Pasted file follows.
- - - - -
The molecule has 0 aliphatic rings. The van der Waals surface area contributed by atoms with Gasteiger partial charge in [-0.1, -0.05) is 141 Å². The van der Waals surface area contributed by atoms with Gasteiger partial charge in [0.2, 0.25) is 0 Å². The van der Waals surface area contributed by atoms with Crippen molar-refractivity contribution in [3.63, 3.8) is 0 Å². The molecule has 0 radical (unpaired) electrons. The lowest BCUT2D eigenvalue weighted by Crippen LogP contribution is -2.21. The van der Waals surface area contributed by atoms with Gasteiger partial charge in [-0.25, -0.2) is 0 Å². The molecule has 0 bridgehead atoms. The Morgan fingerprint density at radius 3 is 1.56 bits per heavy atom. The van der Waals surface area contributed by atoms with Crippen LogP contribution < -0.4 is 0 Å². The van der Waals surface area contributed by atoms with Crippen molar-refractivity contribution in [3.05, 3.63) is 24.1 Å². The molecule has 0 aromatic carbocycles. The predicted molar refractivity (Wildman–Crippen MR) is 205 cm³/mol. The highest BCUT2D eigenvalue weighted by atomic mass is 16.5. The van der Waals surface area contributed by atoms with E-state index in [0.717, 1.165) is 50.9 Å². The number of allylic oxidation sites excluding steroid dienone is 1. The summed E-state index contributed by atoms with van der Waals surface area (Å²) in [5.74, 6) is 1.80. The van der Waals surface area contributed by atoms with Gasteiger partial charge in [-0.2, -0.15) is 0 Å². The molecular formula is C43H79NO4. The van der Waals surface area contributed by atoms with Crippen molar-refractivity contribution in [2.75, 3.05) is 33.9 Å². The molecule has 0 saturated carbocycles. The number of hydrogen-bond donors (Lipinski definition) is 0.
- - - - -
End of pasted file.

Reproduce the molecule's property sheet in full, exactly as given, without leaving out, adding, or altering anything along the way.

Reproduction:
The molecule has 0 aliphatic rings. The van der Waals surface area contributed by atoms with Gasteiger partial charge in [-0.1, -0.05) is 141 Å². The van der Waals surface area contributed by atoms with Gasteiger partial charge in [0.2, 0.25) is 0 Å². The van der Waals surface area contributed by atoms with Crippen molar-refractivity contribution in [3.63, 3.8) is 0 Å². The molecule has 0 radical (unpaired) electrons. The lowest BCUT2D eigenvalue weighted by Crippen LogP contribution is -2.21. The van der Waals surface area contributed by atoms with Gasteiger partial charge in [-0.25, -0.2) is 0 Å². The molecule has 0 bridgehead atoms. The Morgan fingerprint density at radius 3 is 1.56 bits per heavy atom. The van der Waals surface area contributed by atoms with Crippen LogP contribution < -0.4 is 0 Å². The van der Waals surface area contributed by atoms with Crippen molar-refractivity contribution in [3.05, 3.63) is 24.1 Å². The molecule has 0 aromatic carbocycles. The predicted molar refractivity (Wildman–Crippen MR) is 205 cm³/mol. The highest BCUT2D eigenvalue weighted by atomic mass is 16.5. The van der Waals surface area contributed by atoms with E-state index in [0.717, 1.165) is 50.9 Å². The number of allylic oxidation sites excluding steroid dienone is 1. The summed E-state index contributed by atoms with van der Waals surface area (Å²) in [5.74, 6) is 1.80. The van der Waals surface area contributed by atoms with Gasteiger partial charge in [-0.2, -0.15) is 0 Å². The molecular formula is C43H79NO4. The van der Waals surface area contributed by atoms with Crippen molar-refractivity contribution in [2.75, 3.05) is 33.9 Å². The molecule has 0 saturated carbocycles. The number of hydrogen-bond donors (Lipinski definition) is 0.